A pre-breeding exam consisting of a reproductive tract score and pelvic measurement can help you avoid unnecessary risks or expenses. Unfortunately, reproductive tract scores and pelvic measurements need to be done closer to the start of the breeding season to be very informative, so a pre-breeding exam is not a tool to screen heifers at weaning. It is, however, a tool to avoid spending further time and money on development and breeding of heifers that aren’t likely to be profitable.

A reproductive tract score is a direct assessment of the pubertal status of a heifer. Your veterinarian will palpate the reproductive tract about four to six weeks before the start of the breeding season, evaluating the size of the uterus and the structures present on the ovaries. In addition to determining whether the heifer has attained puberty, this is a good opportunity to identify any heifers that have already become pregnant or have an abnormality (incomplete reproductive tract, ovarian cyst, etc).

Reproductive tract scoring will have a cost, but the idea is to identify heifers that are poor candidates and avoid incurring additional development, breeding and health costs on these heifers. Many producers also value the information they get about the group. For example, if less than half of the heifers are cycling (reproductive tract score 4 and 5), there may be some nutritional adjustments that can be made.

Pelvic measurements are another screening tool to consider, especially if you have a history of some calving difficulty in your heifers. Hard pulls, cesarean sections and death loss are all risks you want to take out of your program. If your veterinarian tells you to cull a heifer based on an abnormally small pelvic area, do it. It’ll avoid some major risks, and that’s also one heifer you can save further development, breeding and health costs on too.

How short should the breeding season be for my replacement heifer candidates?

The length of the breeding season you should choose for heifers really depends on your goals and your marketing opportunities for bred heifers. If you have a profitable marketing opportunity for later-conceiving bred heifers, by all means, use a fairly long breeding season and generate the maximum number of pregnant heifers possible. Just have a pregnancy diagnosis performed relatively early to accurately determine fetal age among the earlier-conceiving heifers. A nice time point for that is 90 days after the start of breeding. Use that information and be sure all later-conceiving heifers are marketed. Depending on the market and your resources, you might even consider calving those out and marketing the later-calving pairs.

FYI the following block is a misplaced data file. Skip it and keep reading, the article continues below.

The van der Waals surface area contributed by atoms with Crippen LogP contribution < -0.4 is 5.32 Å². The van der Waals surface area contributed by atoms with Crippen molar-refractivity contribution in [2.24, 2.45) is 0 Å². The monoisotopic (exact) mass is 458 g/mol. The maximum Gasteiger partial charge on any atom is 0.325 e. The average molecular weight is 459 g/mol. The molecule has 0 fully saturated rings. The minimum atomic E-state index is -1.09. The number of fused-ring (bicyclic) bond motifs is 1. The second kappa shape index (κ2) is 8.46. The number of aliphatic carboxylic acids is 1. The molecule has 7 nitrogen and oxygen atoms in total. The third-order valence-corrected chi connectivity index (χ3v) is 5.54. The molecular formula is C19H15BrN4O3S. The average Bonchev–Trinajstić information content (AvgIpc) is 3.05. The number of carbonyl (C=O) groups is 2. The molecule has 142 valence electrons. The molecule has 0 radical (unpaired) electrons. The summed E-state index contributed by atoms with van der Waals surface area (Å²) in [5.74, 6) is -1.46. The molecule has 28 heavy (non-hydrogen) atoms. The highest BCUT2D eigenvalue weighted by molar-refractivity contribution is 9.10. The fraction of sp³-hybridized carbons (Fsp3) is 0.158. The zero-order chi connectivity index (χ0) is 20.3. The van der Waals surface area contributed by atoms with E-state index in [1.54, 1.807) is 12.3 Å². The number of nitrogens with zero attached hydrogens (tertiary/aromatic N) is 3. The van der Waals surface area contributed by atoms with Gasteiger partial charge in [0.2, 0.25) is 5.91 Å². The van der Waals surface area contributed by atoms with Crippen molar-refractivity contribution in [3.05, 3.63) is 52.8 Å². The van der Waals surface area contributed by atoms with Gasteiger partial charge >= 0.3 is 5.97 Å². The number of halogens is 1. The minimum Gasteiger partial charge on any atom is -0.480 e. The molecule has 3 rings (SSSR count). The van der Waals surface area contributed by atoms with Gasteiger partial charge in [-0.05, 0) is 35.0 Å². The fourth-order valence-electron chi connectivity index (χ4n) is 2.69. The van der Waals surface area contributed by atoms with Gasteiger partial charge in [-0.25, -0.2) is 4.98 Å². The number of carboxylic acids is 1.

If you don’t have a profitable marketing strategy for later-conceiving bred heifers, here is a wild question: Do you really want a heifer that doesn’t conceive early to conceive at all? If she is more profitable as an open-feeder heifer than as a later-bred heifer, use as short of a breeding season as you can stand. It is a huge benefit to the long-term performance of your cow herd. A 30-day breeding season for heifers doesn’t sound radical to me at all.

Even an A.I. program with no natural service cleanup is something to put a pencil to. There may not be such a thing as “too short” of a breeding season for heifers; it just comes down to the cost structure of your program and your marketing strategy. Short breeding seasons put maximum pressure on your females for fertility as well, but that’s another discussion for another time.  end mark

PHOTO: Being overly restrictive at weaning leaves producers with too few replacement candidates. Instead, producers should consider developing a large portion of their heifers that can later be weeded out. Photo by Lynn Jaynes.

Carson Andersen is a graduate research assistant at the University of Missouri.

Jordan Thomas
  • Jordan Thomas

  • Assistant Professor – State Extension Specialist in Beef Reproduction
  • University of Missouri
  • Email Jordan Thomas